Top of the World: 10 Joan Fontaine’s Films


Last Saturday, we celebrated what would have been Joan Fontaine’s 99th birthday. Unfortunately, as I was quite busy, I didn’t really have time to do anything to celebrate the event on my blog. Well, I’m back with a top from the top of the world and would like to introduce you my 10 most favourite Joan Fontaine’s films. Of course, these are my personal choices, so I simply ask you to respect them (I think you know the song now)!

Here we go:

10. The Affairs of Susan ( William A. Seiter, 1945)

I must be honest, I really hesitated between The Affairs of Susan and The Bigamist, because I’ve only seen them once and quite a long time ago, so I don’t really remember which one I preferred. I’ll go with The Affairs because of Edith Head’s gorgeous gown.


9. The Constant Nymph (Edmund Goulding, 1943)

But one of my very favourite Joan Fontaine’s performances


8. Jane Eyre (Robert Stevenson, 1944)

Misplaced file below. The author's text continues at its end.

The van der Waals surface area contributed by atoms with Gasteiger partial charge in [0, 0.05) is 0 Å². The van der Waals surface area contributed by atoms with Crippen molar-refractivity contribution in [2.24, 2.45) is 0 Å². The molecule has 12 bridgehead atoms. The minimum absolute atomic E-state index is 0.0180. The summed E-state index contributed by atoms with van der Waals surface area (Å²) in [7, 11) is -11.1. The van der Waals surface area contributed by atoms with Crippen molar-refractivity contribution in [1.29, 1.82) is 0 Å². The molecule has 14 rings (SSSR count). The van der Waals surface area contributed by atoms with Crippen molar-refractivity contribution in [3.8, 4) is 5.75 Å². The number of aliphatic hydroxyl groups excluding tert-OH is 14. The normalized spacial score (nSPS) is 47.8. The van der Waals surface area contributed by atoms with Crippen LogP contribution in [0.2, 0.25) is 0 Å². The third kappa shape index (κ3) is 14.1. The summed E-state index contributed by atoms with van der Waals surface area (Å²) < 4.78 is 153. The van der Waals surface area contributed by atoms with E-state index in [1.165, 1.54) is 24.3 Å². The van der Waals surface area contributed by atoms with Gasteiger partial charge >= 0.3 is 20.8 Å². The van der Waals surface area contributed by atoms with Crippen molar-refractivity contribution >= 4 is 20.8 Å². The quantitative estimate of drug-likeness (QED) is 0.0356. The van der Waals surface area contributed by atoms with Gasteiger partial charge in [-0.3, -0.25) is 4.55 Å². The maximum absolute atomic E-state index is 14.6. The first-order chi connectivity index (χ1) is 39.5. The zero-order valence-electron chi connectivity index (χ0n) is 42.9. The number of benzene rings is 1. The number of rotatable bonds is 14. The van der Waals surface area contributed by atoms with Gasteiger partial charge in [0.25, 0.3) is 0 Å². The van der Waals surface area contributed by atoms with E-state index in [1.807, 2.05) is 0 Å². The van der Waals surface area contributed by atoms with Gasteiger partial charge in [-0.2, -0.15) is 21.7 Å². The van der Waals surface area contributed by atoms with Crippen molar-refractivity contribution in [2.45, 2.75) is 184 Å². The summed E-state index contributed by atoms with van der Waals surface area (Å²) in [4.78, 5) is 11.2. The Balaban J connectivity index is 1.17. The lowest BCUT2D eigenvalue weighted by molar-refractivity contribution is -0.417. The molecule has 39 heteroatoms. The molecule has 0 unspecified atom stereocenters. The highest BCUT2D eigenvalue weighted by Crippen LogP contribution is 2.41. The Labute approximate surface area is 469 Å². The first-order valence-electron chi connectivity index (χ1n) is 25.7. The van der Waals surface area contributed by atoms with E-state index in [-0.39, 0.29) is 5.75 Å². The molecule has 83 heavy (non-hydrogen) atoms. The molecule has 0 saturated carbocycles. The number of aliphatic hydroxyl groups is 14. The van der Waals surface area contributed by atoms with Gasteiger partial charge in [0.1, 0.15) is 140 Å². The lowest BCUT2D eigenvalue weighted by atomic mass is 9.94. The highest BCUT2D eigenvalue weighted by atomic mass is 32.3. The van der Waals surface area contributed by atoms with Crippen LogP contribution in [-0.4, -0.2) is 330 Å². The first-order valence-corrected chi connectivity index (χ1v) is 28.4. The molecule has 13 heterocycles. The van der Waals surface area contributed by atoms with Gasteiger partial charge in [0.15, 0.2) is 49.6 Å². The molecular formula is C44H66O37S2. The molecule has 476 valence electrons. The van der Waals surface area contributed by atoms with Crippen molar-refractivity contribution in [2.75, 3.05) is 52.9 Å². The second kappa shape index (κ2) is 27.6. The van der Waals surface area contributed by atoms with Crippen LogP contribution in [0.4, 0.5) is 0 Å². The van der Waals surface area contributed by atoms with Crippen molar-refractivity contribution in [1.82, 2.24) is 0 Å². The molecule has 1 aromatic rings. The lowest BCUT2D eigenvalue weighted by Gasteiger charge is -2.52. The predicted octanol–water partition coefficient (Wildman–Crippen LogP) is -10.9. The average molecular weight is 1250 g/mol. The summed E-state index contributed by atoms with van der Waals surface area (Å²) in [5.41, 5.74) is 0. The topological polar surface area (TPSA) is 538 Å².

Once again, it’s one I’ve seen quite a long time ago. But I remember enjoying it. Must revisit it as soon as possible as it is one of Joan’s most iconographic films.

7. Letter from an Unknown Woman (Max Ophüls, 1948)

Joan is lovely in this film. I couldn’t think of someone better for the role.


6. The Emperor Waltz (Billy Wilder, 1948)

Yes, this probably comes as a surprise (even to me) that I like it better than Letter or Jane Eyre,  but it’s just a film I enjoy so much, and even more than that I’ve been to Vienna! You can read my review here.


5. Beyond a Reasonable Doubt (Fritz Lang, 1956)